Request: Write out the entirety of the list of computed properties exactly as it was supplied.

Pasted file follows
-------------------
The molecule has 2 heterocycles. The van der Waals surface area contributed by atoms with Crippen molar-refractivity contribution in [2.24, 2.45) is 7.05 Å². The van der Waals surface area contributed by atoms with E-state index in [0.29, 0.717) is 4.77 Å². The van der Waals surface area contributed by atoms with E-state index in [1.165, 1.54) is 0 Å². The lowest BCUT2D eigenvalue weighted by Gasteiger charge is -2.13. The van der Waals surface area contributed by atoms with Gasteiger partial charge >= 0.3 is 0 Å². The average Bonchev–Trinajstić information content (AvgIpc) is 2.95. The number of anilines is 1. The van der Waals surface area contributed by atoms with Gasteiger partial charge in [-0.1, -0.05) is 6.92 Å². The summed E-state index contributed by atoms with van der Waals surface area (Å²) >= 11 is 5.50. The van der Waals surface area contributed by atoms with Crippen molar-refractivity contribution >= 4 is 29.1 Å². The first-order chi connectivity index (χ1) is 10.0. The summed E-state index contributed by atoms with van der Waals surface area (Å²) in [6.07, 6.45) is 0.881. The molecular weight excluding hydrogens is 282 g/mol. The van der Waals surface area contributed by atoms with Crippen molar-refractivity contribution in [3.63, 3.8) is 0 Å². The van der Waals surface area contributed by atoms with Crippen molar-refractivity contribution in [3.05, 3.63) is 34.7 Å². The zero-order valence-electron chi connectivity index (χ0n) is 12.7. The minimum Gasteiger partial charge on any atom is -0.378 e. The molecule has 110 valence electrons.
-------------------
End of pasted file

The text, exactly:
The molecule has 2 heterocycles. The van der Waals surface area contributed by atoms with Crippen molar-refractivity contribution in [2.24, 2.45) is 7.05 Å². The van der Waals surface area contributed by atoms with E-state index in [0.29, 0.717) is 4.77 Å². The van der Waals surface area contributed by atoms with E-state index in [1.165, 1.54) is 0 Å². The lowest BCUT2D eigenvalue weighted by Gasteiger charge is -2.13. The van der Waals surface area contributed by atoms with Gasteiger partial charge >= 0.3 is 0 Å². The average Bonchev–Trinajstić information content (AvgIpc) is 2.95. The number of anilines is 1. The van der Waals surface area contributed by atoms with Gasteiger partial charge in [-0.1, -0.05) is 6.92 Å². The summed E-state index contributed by atoms with van der Waals surface area (Å²) >= 11 is 5.50. The van der Waals surface area contributed by atoms with Crippen molar-refractivity contribution >= 4 is 29.1 Å². The first-order chi connectivity index (χ1) is 10.0. The summed E-state index contributed by atoms with van der Waals surface area (Å²) in [6.07, 6.45) is 0.881. The molecular weight excluding hydrogens is 282 g/mol. The van der Waals surface area contributed by atoms with Crippen molar-refractivity contribution in [3.63, 3.8) is 0 Å². The van der Waals surface area contributed by atoms with Crippen molar-refractivity contribution in [3.05, 3.63) is 34.7 Å². The zero-order valence-electron chi connectivity index (χ0n) is 12.7. The minimum Gasteiger partial charge on any atom is -0.378 e. The molecule has 110 valence electrons.